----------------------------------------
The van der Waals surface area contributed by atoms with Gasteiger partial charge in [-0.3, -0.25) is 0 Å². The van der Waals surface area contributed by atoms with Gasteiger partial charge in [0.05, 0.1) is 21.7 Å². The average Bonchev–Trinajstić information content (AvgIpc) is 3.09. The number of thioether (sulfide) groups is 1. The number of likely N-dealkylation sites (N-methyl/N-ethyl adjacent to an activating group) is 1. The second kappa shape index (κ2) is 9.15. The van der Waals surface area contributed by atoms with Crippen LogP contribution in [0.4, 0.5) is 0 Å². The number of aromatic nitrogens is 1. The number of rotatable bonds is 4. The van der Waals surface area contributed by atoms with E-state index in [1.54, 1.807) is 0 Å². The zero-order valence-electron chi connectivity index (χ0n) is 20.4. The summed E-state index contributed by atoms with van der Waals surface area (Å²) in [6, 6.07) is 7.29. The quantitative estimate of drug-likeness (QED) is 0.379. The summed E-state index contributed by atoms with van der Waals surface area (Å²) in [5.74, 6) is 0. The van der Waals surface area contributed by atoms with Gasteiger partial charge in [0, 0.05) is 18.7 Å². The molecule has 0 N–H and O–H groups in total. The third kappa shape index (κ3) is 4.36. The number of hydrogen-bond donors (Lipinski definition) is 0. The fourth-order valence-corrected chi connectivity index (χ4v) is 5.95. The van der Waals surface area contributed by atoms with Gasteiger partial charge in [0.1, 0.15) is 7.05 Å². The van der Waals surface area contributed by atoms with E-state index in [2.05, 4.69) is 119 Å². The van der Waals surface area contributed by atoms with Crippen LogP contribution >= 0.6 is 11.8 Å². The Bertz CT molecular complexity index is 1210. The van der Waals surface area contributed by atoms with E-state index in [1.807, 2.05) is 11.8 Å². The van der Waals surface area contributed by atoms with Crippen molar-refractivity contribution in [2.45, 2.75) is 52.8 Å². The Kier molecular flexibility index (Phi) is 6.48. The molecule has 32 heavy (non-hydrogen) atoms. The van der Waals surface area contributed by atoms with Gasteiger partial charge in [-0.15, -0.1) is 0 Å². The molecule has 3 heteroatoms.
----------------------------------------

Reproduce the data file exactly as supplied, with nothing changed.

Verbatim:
The van der Waals surface area contributed by atoms with Gasteiger partial charge in [-0.3, -0.25) is 0 Å². The van der Waals surface area contributed by atoms with Gasteiger partial charge in [0.05, 0.1) is 21.7 Å². The average Bonchev–Trinajstić information content (AvgIpc) is 3.09. The number of thioether (sulfide) groups is 1. The number of likely N-dealkylation sites (N-methyl/N-ethyl adjacent to an activating group) is 1. The second kappa shape index (κ2) is 9.15. The van der Waals surface area contributed by atoms with Crippen LogP contribution in [0.4, 0.5) is 0 Å². The number of aromatic nitrogens is 1. The number of rotatable bonds is 4. The van der Waals surface area contributed by atoms with E-state index in [1.54, 1.807) is 0 Å². The zero-order valence-electron chi connectivity index (χ0n) is 20.4. The summed E-state index contributed by atoms with van der Waals surface area (Å²) in [6, 6.07) is 7.29. The quantitative estimate of drug-likeness (QED) is 0.379. The summed E-state index contributed by atoms with van der Waals surface area (Å²) in [5.74, 6) is 0. The van der Waals surface area contributed by atoms with Gasteiger partial charge in [0, 0.05) is 18.7 Å². The molecule has 0 N–H and O–H groups in total. The third kappa shape index (κ3) is 4.36. The number of hydrogen-bond donors (Lipinski definition) is 0. The fourth-order valence-corrected chi connectivity index (χ4v) is 5.95. The van der Waals surface area contributed by atoms with Gasteiger partial charge in [0.1, 0.15) is 7.05 Å². The van der Waals surface area contributed by atoms with E-state index in [2.05, 4.69) is 119 Å². The van der Waals surface area contributed by atoms with Crippen LogP contribution >= 0.6 is 11.8 Å². The Bertz CT molecular complexity index is 1210. The van der Waals surface area contributed by atoms with E-state index in [1.807, 2.05) is 11.8 Å². The van der Waals surface area contributed by atoms with Crippen molar-refractivity contribution in [2.45, 2.75) is 52.8 Å². The Kier molecular flexibility index (Phi) is 6.48. The molecule has 32 heavy (non-hydrogen) atoms. The van der Waals surface area contributed by atoms with Gasteiger partial charge in [-0.15, -0.1) is 0 Å². The molecule has 3 heteroatoms.